Get Motivated

by Peter Attia on November 20, 2012

I recently spoke with a couple of guys who were starting a new project and needed some help with their SEO. These guys had sold a few online businesses in the past and were going for another. They obviously knew what they were doing; they had a great content strategy, great business idea, and a ton of motivation. This was a project I was very excited about, as I rarely get to work on a project so early in development. I couldn’t wait to get started!

Early on in our relationship, they asked me about getting back links for their site to increase their rankings in Google. They came to me very excited about a great deal they found – 3000 links for $50!!!

… Wait, what?

I was completely baffled. Anyone that has even the slightest experience in online marketing knows cheap, low quality links are against Googles guidelines. How did they think this was a good idea? I mean, come on, these guys had sold several online businesses already. Surely they at least found this suspicious, right?

I explained to them that with the recent penguin update, they should avoid these types of link building practices. They came back to me confused by my response and asked me if they should at least try it out and see if it brings any results. I went on to warn them this could effect their rankings negatively instead of positively.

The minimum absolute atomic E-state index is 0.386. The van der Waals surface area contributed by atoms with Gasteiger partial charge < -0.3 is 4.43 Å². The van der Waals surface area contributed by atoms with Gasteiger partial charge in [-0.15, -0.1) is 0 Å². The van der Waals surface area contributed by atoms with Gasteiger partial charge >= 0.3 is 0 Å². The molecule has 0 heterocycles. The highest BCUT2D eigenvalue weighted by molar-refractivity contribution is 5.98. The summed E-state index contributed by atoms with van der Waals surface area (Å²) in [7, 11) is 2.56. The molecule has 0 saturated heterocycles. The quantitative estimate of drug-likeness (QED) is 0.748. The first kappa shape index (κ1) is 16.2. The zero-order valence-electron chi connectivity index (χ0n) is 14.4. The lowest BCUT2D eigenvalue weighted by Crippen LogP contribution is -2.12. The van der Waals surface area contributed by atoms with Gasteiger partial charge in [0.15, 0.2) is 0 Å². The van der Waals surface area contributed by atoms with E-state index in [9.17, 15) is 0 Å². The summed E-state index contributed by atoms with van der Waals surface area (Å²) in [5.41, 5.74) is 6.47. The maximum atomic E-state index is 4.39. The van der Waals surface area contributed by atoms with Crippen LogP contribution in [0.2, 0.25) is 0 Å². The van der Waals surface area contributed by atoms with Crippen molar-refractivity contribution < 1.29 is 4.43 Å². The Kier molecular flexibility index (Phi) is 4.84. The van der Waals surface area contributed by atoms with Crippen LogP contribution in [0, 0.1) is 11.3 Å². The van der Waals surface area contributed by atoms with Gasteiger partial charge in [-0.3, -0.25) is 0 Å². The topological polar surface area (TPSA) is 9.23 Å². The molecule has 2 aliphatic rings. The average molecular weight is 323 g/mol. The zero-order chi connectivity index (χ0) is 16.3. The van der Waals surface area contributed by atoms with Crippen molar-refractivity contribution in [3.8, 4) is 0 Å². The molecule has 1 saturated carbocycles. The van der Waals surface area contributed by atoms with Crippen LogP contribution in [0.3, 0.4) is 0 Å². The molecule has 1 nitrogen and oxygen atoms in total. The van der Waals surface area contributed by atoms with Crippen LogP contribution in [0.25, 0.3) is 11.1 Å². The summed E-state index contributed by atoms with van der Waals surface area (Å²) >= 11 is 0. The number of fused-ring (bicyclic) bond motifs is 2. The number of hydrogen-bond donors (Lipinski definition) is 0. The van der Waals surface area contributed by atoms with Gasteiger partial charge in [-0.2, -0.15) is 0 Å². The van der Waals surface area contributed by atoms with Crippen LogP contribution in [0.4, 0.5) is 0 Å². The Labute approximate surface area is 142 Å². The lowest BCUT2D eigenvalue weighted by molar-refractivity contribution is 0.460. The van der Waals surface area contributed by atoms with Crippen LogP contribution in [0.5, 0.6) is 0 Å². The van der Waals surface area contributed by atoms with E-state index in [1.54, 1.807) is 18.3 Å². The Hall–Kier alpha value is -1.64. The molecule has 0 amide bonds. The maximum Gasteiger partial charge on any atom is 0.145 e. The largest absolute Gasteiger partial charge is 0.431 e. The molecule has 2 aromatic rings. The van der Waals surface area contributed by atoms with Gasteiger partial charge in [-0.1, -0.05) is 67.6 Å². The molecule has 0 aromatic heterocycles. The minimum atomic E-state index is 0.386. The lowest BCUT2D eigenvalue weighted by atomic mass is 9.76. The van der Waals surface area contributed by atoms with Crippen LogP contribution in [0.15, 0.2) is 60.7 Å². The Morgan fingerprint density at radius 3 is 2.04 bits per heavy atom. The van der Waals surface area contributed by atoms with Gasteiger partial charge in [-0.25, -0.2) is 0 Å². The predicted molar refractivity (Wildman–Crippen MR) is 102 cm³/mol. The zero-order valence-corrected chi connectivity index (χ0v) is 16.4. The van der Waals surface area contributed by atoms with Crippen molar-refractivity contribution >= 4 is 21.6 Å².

A week or so went by and they came back to me with “What about this service? We feel the increased price reflects the quality”1000 “Penguin Safe” links for $200!!!

… You’ve got to be kidding me.

I immediately shook my head involuntarily and suggested that they target a few quality links to begin with as that would have more effect than thousands of mediocre links.

I never landed them as a client… They’ve since lost all their major rankings in the search engines.

This was an oddly mind opening experience for me. I’ve had the luxury of working with clients of all sizes, niches, and budgets. I felt like I was prepared to adequately discuss online marketing with any potential client, without any surprises. Yet, here I was, confused and asking myself:

What the fuck just happened?

  • Did I not adequately warn them?
  • Was it my fault they lost their rankings?
  • Should I have been more clear?
  • Did I not make the benefits of quality links obvious?
  • Why didn’t they just listen to me?

This went on for several days. I even started wondering if maybe they didn’t take me seriously, because I was much younger than them. Then I remembered a story someone once told me about a lawyer that had been working on a serious case. This was a trial that had been dragged out for several months and was fairly controversial. In the end, they found the defendant guilty and he received the death sentence. All that hard work from the attorney’s end was for nothing. Afterwards, a reporter asked the lawyer how he felt about the outcome and what he planned on doing next. Completely unfazed, he responded “I’m going to lunch”.